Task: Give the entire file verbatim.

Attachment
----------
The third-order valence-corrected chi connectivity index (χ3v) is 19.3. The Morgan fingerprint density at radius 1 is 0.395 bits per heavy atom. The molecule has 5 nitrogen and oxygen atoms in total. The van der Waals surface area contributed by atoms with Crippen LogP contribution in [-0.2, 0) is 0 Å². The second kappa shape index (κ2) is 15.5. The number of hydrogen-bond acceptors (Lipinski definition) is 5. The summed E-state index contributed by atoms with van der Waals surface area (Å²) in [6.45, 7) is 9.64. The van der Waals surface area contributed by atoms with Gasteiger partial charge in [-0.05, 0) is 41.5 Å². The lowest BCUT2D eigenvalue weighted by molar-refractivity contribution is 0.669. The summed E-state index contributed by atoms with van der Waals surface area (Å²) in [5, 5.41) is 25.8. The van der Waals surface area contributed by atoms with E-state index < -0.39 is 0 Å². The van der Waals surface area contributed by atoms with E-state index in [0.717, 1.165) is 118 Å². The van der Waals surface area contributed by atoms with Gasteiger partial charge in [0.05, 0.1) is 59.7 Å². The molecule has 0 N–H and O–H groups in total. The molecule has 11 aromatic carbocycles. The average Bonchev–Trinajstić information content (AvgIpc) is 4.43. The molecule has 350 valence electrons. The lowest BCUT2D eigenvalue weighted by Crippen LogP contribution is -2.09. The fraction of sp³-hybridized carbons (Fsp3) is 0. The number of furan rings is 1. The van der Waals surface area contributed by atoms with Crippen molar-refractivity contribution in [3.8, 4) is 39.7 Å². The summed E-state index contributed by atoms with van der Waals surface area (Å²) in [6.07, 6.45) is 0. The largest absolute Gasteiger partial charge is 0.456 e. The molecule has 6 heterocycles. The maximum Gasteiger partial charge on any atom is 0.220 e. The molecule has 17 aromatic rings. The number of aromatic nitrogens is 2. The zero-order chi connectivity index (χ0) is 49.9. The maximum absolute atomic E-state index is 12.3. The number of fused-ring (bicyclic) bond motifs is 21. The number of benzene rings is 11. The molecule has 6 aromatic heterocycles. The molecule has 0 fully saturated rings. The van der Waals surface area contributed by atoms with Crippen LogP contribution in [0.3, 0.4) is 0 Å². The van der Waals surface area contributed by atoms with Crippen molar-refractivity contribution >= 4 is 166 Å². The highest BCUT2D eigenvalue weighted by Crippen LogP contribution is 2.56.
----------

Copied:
The third-order valence-corrected chi connectivity index (χ3v) is 19.3. The Morgan fingerprint density at radius 1 is 0.395 bits per heavy atom. The molecule has 5 nitrogen and oxygen atoms in total. The van der Waals surface area contributed by atoms with Crippen LogP contribution in [-0.2, 0) is 0 Å². The second kappa shape index (κ2) is 15.5. The number of hydrogen-bond acceptors (Lipinski definition) is 5. The summed E-state index contributed by atoms with van der Waals surface area (Å²) in [6.45, 7) is 9.64. The van der Waals surface area contributed by atoms with Gasteiger partial charge in [-0.05, 0) is 41.5 Å². The lowest BCUT2D eigenvalue weighted by molar-refractivity contribution is 0.669. The summed E-state index contributed by atoms with van der Waals surface area (Å²) in [5, 5.41) is 25.8. The van der Waals surface area contributed by atoms with E-state index < -0.39 is 0 Å². The van der Waals surface area contributed by atoms with E-state index in [0.717, 1.165) is 118 Å². The van der Waals surface area contributed by atoms with Gasteiger partial charge in [0.05, 0.1) is 59.7 Å². The molecule has 0 N–H and O–H groups in total. The molecule has 11 aromatic carbocycles. The average Bonchev–Trinajstić information content (AvgIpc) is 4.43. The molecule has 350 valence electrons. The lowest BCUT2D eigenvalue weighted by Crippen LogP contribution is -2.09. The fraction of sp³-hybridized carbons (Fsp3) is 0. The number of furan rings is 1. The van der Waals surface area contributed by atoms with Crippen molar-refractivity contribution in [3.8, 4) is 39.7 Å². The summed E-state index contributed by atoms with van der Waals surface area (Å²) in [6.07, 6.45) is 0. The largest absolute Gasteiger partial charge is 0.456 e. The molecule has 6 heterocycles. The maximum Gasteiger partial charge on any atom is 0.220 e. The molecule has 17 aromatic rings. The number of aromatic nitrogens is 2. The zero-order chi connectivity index (χ0) is 49.9. The maximum absolute atomic E-state index is 12.3. The number of fused-ring (bicyclic) bond motifs is 21. The number of benzene rings is 11. The molecule has 6 aromatic heterocycles. The molecule has 0 fully saturated rings. The van der Waals surface area contributed by atoms with Crippen LogP contribution in [0.3, 0.4) is 0 Å². The van der Waals surface area contributed by atoms with Crippen molar-refractivity contribution >= 4 is 166 Å². The highest BCUT2D eigenvalue weighted by Crippen LogP contribution is 2.56.